In essence, Anderson sees the future pretty much as a variation on the present: people are people, and none of us is perfect. Many of his tales are thinly veiled satires on the present, which he saw as lacking in honour, generosity, scholarship, courage, and various other of the masculine and chivalric virtues.
     A common motif in his stories is the under-estimated underdog. Sometimes a rascal, sometimes an uncouth peon, sometimes an apparently primitive alien, sometimes an apparently weak human on an alien world, but always someone whom the antagonist sees as less than what he is, the underdog wins by means of his wit and insight into his superiors' weaknesses. Anderson likes to show that a presumed superiority based on social status, academic learning, political power, bureaucratic process, or other social constructs, is in the long run a guarantee of failure. It's your character, your virtues, and your skills that ensure your success.
     I 've actually started re-reading this book, which will explain why I rate it at **1/2 to ****.

Tuesday, February 28, 2012

Digital Crops


 White iris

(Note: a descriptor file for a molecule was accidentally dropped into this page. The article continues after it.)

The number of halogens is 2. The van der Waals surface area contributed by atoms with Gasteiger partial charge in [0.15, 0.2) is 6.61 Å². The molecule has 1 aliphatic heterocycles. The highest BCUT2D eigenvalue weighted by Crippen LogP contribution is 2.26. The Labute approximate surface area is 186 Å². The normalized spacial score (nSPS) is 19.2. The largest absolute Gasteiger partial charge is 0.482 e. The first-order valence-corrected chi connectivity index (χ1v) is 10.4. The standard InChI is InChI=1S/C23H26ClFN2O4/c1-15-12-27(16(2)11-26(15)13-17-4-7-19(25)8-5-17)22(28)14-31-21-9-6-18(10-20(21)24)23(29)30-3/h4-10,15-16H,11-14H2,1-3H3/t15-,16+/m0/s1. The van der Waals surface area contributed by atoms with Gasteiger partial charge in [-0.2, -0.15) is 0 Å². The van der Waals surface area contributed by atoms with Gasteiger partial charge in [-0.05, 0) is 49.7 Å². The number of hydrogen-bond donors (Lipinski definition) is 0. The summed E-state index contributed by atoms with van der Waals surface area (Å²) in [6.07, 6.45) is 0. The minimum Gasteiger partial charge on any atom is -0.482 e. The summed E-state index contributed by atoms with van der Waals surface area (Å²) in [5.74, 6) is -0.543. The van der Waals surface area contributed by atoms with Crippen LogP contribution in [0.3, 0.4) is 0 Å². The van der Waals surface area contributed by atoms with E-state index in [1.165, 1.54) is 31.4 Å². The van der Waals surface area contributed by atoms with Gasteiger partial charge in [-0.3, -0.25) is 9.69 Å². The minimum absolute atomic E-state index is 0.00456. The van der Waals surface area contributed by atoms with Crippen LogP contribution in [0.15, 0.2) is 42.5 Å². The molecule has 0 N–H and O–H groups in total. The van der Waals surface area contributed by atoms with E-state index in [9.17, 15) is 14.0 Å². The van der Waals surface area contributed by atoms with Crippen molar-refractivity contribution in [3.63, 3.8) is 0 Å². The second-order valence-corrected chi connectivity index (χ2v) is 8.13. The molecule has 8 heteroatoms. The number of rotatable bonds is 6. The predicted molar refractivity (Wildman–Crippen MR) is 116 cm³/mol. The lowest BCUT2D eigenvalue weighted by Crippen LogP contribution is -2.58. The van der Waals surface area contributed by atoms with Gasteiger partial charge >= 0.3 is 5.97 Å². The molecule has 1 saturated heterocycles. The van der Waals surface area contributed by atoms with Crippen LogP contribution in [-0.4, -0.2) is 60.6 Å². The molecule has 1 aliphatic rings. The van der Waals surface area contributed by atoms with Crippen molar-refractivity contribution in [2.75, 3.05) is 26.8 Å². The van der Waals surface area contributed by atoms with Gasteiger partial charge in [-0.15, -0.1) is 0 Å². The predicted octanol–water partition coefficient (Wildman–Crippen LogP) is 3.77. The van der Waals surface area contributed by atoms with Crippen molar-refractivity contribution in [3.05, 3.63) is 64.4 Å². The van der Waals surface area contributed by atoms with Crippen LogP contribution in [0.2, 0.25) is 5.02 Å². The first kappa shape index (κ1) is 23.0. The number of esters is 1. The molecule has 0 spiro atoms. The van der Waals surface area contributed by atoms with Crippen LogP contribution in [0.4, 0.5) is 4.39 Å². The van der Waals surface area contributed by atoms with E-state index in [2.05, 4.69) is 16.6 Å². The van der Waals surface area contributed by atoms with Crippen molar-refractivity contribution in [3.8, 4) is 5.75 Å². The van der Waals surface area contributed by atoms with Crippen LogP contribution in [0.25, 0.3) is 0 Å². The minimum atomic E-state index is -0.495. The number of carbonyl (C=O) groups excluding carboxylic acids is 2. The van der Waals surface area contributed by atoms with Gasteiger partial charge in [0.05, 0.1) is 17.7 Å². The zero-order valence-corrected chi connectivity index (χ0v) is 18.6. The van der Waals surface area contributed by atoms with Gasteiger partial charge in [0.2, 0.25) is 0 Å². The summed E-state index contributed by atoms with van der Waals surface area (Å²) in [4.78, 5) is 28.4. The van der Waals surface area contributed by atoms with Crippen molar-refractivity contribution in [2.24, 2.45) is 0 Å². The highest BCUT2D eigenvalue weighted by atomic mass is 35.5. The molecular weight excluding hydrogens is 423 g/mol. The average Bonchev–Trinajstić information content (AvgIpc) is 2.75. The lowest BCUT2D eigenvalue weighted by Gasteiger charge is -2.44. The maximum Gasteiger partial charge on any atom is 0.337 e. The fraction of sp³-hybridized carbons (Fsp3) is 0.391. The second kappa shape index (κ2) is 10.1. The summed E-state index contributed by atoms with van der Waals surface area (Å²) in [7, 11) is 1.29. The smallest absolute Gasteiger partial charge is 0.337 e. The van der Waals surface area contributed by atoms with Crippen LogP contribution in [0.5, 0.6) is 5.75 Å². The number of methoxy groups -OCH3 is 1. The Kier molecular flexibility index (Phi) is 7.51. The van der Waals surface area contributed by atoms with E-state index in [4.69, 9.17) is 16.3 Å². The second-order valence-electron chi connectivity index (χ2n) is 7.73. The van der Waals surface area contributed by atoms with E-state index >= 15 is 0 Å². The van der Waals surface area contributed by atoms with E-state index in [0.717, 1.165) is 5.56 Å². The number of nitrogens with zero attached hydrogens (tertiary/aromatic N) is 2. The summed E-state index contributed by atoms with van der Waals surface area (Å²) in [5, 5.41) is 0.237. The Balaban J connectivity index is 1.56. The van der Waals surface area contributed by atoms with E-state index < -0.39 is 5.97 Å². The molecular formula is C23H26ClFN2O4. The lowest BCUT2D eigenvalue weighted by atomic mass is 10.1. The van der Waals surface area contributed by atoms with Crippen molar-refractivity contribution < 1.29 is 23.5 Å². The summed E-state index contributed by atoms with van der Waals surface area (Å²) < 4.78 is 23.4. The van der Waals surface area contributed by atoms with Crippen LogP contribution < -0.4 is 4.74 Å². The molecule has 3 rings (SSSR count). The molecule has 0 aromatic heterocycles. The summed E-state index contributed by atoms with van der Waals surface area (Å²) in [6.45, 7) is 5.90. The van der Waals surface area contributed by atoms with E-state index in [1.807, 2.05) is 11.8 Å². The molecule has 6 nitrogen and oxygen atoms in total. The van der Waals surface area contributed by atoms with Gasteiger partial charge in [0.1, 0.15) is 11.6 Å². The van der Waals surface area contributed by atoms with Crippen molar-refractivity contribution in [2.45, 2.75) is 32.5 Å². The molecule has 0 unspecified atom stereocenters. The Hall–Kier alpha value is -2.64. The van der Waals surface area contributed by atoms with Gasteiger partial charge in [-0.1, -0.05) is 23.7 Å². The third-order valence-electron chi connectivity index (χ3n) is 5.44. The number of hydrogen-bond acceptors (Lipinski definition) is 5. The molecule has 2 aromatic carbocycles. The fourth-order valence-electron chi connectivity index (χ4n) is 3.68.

Red poppy

These images were made by repeatedly enlarging and cropping an image. I like the abstract patterns made by the pixels.

Sunday, February 19, 2012

Collages

Revelation 1985

Time is money 1975 

Pharaoh 1980

Venus 2009
I've made many collages over the years. One can juxtapose images, and experiment with pattern or form, and play with colour harmonies and contrasts. Content, form, and colour do affect each other, I think. I'm in two minds about titles. They tend to be corny, but also suggest a meaning. They may even impose an interpretation, because many viewers want to know what the artist "had in mind", or what the pictures means". I'm not sure what I had in mind for "Revelation". It's actually half a collage which I thought was too large and complicated. so I cut it apart. The other half included a portrait of Freud. So there's a clue. Maybe artworks should be labelled and numbered, the way most music is.